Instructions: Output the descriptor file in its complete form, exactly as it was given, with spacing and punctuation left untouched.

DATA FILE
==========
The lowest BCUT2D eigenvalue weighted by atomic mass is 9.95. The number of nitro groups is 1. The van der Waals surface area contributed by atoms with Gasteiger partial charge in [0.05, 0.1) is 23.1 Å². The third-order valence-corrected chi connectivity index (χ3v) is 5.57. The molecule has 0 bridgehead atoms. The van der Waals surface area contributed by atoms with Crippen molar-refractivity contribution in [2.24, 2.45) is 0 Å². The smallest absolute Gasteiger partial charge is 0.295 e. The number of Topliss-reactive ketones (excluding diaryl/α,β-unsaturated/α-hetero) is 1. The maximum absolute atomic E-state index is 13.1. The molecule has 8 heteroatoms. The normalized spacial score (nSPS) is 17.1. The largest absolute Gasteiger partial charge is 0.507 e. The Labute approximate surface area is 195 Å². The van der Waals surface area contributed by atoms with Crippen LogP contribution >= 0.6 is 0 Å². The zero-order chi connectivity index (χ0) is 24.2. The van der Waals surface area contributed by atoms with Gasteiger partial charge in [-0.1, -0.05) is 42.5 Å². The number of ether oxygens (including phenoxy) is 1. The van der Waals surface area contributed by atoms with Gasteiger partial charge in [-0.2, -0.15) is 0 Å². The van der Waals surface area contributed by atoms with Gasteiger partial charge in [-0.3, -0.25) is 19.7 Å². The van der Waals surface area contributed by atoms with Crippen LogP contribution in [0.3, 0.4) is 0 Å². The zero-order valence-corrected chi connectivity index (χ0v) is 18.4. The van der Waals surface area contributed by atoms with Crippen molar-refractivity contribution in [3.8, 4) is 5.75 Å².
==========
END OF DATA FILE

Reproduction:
The lowest BCUT2D eigenvalue weighted by atomic mass is 9.95. The number of nitro groups is 1. The van der Waals surface area contributed by atoms with Gasteiger partial charge in [0.05, 0.1) is 23.1 Å². The third-order valence-corrected chi connectivity index (χ3v) is 5.57. The molecule has 0 bridgehead atoms. The van der Waals surface area contributed by atoms with Crippen molar-refractivity contribution in [2.24, 2.45) is 0 Å². The smallest absolute Gasteiger partial charge is 0.295 e. The number of Topliss-reactive ketones (excluding diaryl/α,β-unsaturated/α-hetero) is 1. The maximum absolute atomic E-state index is 13.1. The molecule has 8 heteroatoms. The normalized spacial score (nSPS) is 17.1. The largest absolute Gasteiger partial charge is 0.507 e. The Labute approximate surface area is 195 Å². The van der Waals surface area contributed by atoms with Crippen LogP contribution >= 0.6 is 0 Å². The zero-order chi connectivity index (χ0) is 24.2. The van der Waals surface area contributed by atoms with Gasteiger partial charge in [-0.1, -0.05) is 42.5 Å². The number of ether oxygens (including phenoxy) is 1. The van der Waals surface area contributed by atoms with Gasteiger partial charge in [-0.2, -0.15) is 0 Å². The van der Waals surface area contributed by atoms with Gasteiger partial charge in [-0.3, -0.25) is 19.7 Å². The van der Waals surface area contributed by atoms with Crippen LogP contribution in [0.3, 0.4) is 0 Å². The zero-order valence-corrected chi connectivity index (χ0v) is 18.4. The van der Waals surface area contributed by atoms with Crippen molar-refractivity contribution in [3.8, 4) is 5.75 Å².